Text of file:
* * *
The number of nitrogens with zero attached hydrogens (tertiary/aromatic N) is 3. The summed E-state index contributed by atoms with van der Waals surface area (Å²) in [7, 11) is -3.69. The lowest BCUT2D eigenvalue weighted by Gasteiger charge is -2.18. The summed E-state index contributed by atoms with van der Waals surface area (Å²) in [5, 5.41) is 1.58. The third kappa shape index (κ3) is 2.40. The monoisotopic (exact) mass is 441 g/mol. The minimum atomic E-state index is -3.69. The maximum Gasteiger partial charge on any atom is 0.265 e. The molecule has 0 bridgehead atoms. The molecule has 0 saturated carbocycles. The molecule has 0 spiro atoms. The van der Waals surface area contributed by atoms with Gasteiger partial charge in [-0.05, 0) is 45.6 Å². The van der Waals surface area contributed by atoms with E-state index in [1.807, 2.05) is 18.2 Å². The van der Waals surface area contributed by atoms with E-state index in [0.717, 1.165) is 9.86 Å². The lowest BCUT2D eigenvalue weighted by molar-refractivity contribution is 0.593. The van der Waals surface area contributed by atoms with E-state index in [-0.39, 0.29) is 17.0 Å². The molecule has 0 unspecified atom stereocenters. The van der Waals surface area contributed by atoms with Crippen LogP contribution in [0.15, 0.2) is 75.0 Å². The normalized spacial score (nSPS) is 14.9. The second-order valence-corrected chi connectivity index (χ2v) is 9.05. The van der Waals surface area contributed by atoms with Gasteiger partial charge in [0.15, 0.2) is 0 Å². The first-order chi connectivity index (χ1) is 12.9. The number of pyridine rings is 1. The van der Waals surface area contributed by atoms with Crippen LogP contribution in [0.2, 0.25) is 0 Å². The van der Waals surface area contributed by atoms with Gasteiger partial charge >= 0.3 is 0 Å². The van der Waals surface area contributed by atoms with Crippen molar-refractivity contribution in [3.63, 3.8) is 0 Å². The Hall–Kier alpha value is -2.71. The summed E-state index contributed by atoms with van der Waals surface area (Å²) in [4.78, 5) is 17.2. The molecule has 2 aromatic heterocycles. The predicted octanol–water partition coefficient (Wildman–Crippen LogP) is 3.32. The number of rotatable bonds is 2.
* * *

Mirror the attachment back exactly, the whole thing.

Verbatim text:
The number of nitrogens with zero attached hydrogens (tertiary/aromatic N) is 3. The summed E-state index contributed by atoms with van der Waals surface area (Å²) in [7, 11) is -3.69. The lowest BCUT2D eigenvalue weighted by Gasteiger charge is -2.18. The summed E-state index contributed by atoms with van der Waals surface area (Å²) in [5, 5.41) is 1.58. The third kappa shape index (κ3) is 2.40. The monoisotopic (exact) mass is 441 g/mol. The minimum atomic E-state index is -3.69. The maximum Gasteiger partial charge on any atom is 0.265 e. The molecule has 0 bridgehead atoms. The molecule has 0 saturated carbocycles. The molecule has 0 spiro atoms. The van der Waals surface area contributed by atoms with Gasteiger partial charge in [-0.05, 0) is 45.6 Å². The van der Waals surface area contributed by atoms with E-state index in [1.807, 2.05) is 18.2 Å². The van der Waals surface area contributed by atoms with E-state index in [0.717, 1.165) is 9.86 Å². The lowest BCUT2D eigenvalue weighted by molar-refractivity contribution is 0.593. The van der Waals surface area contributed by atoms with E-state index in [-0.39, 0.29) is 17.0 Å². The molecule has 0 unspecified atom stereocenters. The van der Waals surface area contributed by atoms with Crippen LogP contribution in [0.15, 0.2) is 75.0 Å². The normalized spacial score (nSPS) is 14.9. The second-order valence-corrected chi connectivity index (χ2v) is 9.05. The van der Waals surface area contributed by atoms with Gasteiger partial charge in [0.15, 0.2) is 0 Å². The first-order chi connectivity index (χ1) is 12.9. The number of pyridine rings is 1. The van der Waals surface area contributed by atoms with Crippen LogP contribution in [0.2, 0.25) is 0 Å². The van der Waals surface area contributed by atoms with Gasteiger partial charge >= 0.3 is 0 Å². The van der Waals surface area contributed by atoms with Crippen molar-refractivity contribution in [3.63, 3.8) is 0 Å². The Hall–Kier alpha value is -2.71. The summed E-state index contributed by atoms with van der Waals surface area (Å²) in [4.78, 5) is 17.2. The molecule has 2 aromatic heterocycles. The predicted octanol–water partition coefficient (Wildman–Crippen LogP) is 3.32. The number of rotatable bonds is 2.